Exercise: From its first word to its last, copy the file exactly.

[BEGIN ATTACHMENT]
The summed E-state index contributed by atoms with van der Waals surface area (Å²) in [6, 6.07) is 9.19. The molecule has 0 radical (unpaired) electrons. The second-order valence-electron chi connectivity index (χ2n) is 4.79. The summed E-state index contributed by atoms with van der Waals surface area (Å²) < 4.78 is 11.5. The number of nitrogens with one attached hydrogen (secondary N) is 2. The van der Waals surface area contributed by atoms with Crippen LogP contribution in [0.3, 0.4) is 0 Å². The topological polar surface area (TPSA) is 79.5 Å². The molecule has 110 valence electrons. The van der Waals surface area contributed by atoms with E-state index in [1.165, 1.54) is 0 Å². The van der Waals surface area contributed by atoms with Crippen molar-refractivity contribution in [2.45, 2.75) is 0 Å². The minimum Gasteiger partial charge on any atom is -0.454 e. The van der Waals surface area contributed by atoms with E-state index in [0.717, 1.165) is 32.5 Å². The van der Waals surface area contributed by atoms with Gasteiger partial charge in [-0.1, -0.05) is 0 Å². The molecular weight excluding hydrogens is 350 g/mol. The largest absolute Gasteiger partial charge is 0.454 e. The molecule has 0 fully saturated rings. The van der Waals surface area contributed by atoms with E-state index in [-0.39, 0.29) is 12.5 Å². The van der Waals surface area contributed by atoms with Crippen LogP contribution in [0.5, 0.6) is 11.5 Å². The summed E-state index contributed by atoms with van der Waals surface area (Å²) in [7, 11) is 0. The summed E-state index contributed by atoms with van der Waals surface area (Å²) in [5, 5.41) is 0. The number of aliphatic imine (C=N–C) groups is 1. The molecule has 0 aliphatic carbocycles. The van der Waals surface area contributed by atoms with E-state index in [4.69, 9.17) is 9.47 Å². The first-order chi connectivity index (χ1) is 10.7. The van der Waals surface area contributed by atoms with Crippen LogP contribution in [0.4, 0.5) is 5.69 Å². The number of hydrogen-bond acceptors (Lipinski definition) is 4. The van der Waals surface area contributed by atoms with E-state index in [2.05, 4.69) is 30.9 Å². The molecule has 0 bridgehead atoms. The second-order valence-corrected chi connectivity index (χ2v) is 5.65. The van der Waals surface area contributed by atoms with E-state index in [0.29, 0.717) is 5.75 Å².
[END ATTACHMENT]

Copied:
The summed E-state index contributed by atoms with van der Waals surface area (Å²) in [6, 6.07) is 9.19. The molecule has 0 radical (unpaired) electrons. The second-order valence-electron chi connectivity index (χ2n) is 4.79. The summed E-state index contributed by atoms with van der Waals surface area (Å²) < 4.78 is 11.5. The number of nitrogens with one attached hydrogen (secondary N) is 2. The van der Waals surface area contributed by atoms with Crippen LogP contribution in [0.3, 0.4) is 0 Å². The topological polar surface area (TPSA) is 79.5 Å². The molecule has 110 valence electrons. The van der Waals surface area contributed by atoms with E-state index in [1.165, 1.54) is 0 Å². The van der Waals surface area contributed by atoms with Crippen molar-refractivity contribution in [2.45, 2.75) is 0 Å². The minimum Gasteiger partial charge on any atom is -0.454 e. The van der Waals surface area contributed by atoms with E-state index in [0.717, 1.165) is 32.5 Å². The van der Waals surface area contributed by atoms with Gasteiger partial charge in [-0.1, -0.05) is 0 Å². The molecular weight excluding hydrogens is 350 g/mol. The largest absolute Gasteiger partial charge is 0.454 e. The molecule has 0 fully saturated rings. The van der Waals surface area contributed by atoms with E-state index in [-0.39, 0.29) is 12.5 Å². The van der Waals surface area contributed by atoms with Crippen LogP contribution in [0.5, 0.6) is 11.5 Å². The summed E-state index contributed by atoms with van der Waals surface area (Å²) in [7, 11) is 0. The summed E-state index contributed by atoms with van der Waals surface area (Å²) in [5, 5.41) is 0. The number of aliphatic imine (C=N–C) groups is 1. The molecule has 0 aliphatic carbocycles. The van der Waals surface area contributed by atoms with E-state index in [4.69, 9.17) is 9.47 Å². The first-order chi connectivity index (χ1) is 10.7. The van der Waals surface area contributed by atoms with Crippen LogP contribution in [0.4, 0.5) is 5.69 Å². The number of hydrogen-bond acceptors (Lipinski definition) is 4. The van der Waals surface area contributed by atoms with E-state index in [2.05, 4.69) is 30.9 Å². The molecule has 0 bridgehead atoms. The second-order valence-corrected chi connectivity index (χ2v) is 5.65. The van der Waals surface area contributed by atoms with E-state index in [0.29, 0.717) is 5.75 Å².